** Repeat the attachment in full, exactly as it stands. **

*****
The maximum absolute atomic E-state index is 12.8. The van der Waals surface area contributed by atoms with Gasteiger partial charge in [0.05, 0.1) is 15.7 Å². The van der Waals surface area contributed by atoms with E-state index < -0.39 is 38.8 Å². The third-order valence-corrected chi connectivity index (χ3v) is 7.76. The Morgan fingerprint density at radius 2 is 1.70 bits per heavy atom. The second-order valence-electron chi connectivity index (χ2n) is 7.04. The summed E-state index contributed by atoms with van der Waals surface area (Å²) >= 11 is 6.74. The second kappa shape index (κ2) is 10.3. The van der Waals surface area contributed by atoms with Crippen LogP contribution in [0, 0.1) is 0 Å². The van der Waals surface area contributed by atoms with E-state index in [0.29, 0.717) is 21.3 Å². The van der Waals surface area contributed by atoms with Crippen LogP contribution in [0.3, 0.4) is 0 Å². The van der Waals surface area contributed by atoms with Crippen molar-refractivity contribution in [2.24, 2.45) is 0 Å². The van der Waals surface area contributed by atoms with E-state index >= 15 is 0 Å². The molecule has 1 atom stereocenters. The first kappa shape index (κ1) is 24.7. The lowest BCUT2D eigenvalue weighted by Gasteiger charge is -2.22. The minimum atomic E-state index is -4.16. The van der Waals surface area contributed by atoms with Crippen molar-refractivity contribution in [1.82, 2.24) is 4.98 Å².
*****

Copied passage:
The maximum absolute atomic E-state index is 12.8. The van der Waals surface area contributed by atoms with Gasteiger partial charge in [0.05, 0.1) is 15.7 Å². The van der Waals surface area contributed by atoms with E-state index < -0.39 is 38.8 Å². The third-order valence-corrected chi connectivity index (χ3v) is 7.76. The Morgan fingerprint density at radius 2 is 1.70 bits per heavy atom. The second-order valence-electron chi connectivity index (χ2n) is 7.04. The summed E-state index contributed by atoms with van der Waals surface area (Å²) >= 11 is 6.74. The second kappa shape index (κ2) is 10.3. The van der Waals surface area contributed by atoms with Crippen LogP contribution in [0, 0.1) is 0 Å². The van der Waals surface area contributed by atoms with E-state index in [0.29, 0.717) is 21.3 Å². The van der Waals surface area contributed by atoms with Crippen LogP contribution in [0.3, 0.4) is 0 Å². The van der Waals surface area contributed by atoms with Crippen molar-refractivity contribution in [2.24, 2.45) is 0 Å². The van der Waals surface area contributed by atoms with E-state index >= 15 is 0 Å². The molecule has 1 atom stereocenters. The first kappa shape index (κ1) is 24.7. The lowest BCUT2D eigenvalue weighted by Gasteiger charge is -2.22. The minimum atomic E-state index is -4.16. The van der Waals surface area contributed by atoms with Crippen molar-refractivity contribution in [1.82, 2.24) is 4.98 Å².